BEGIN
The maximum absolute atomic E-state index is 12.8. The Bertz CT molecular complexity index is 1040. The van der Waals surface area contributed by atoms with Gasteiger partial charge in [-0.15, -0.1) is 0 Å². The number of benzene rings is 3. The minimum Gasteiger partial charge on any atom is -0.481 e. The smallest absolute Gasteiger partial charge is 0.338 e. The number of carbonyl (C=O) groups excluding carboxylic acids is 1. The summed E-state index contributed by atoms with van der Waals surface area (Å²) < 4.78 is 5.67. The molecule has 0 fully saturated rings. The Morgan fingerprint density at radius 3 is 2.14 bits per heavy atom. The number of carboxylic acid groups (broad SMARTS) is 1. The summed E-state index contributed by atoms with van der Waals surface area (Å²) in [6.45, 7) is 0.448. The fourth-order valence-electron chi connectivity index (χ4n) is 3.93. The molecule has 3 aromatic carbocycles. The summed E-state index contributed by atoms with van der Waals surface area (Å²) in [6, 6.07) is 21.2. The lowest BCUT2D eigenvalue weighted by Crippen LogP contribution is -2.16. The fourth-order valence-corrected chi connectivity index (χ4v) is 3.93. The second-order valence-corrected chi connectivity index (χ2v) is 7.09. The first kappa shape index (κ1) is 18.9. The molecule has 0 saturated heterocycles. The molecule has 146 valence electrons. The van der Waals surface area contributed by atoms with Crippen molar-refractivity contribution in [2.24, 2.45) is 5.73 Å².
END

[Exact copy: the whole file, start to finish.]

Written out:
The maximum absolute atomic E-state index is 12.8. The Bertz CT molecular complexity index is 1040. The van der Waals surface area contributed by atoms with Gasteiger partial charge in [-0.15, -0.1) is 0 Å². The number of benzene rings is 3. The minimum Gasteiger partial charge on any atom is -0.481 e. The smallest absolute Gasteiger partial charge is 0.338 e. The number of carbonyl (C=O) groups excluding carboxylic acids is 1. The summed E-state index contributed by atoms with van der Waals surface area (Å²) < 4.78 is 5.67. The molecule has 0 fully saturated rings. The Morgan fingerprint density at radius 3 is 2.14 bits per heavy atom. The number of carboxylic acid groups (broad SMARTS) is 1. The summed E-state index contributed by atoms with van der Waals surface area (Å²) in [6.45, 7) is 0.448. The fourth-order valence-electron chi connectivity index (χ4n) is 3.93. The molecule has 3 aromatic carbocycles. The summed E-state index contributed by atoms with van der Waals surface area (Å²) in [6, 6.07) is 21.2. The lowest BCUT2D eigenvalue weighted by Crippen LogP contribution is -2.16. The fourth-order valence-corrected chi connectivity index (χ4v) is 3.93. The second-order valence-corrected chi connectivity index (χ2v) is 7.09. The first kappa shape index (κ1) is 18.9. The molecule has 0 saturated heterocycles. The molecule has 146 valence electrons. The van der Waals surface area contributed by atoms with Crippen molar-refractivity contribution in [2.24, 2.45) is 5.73 Å².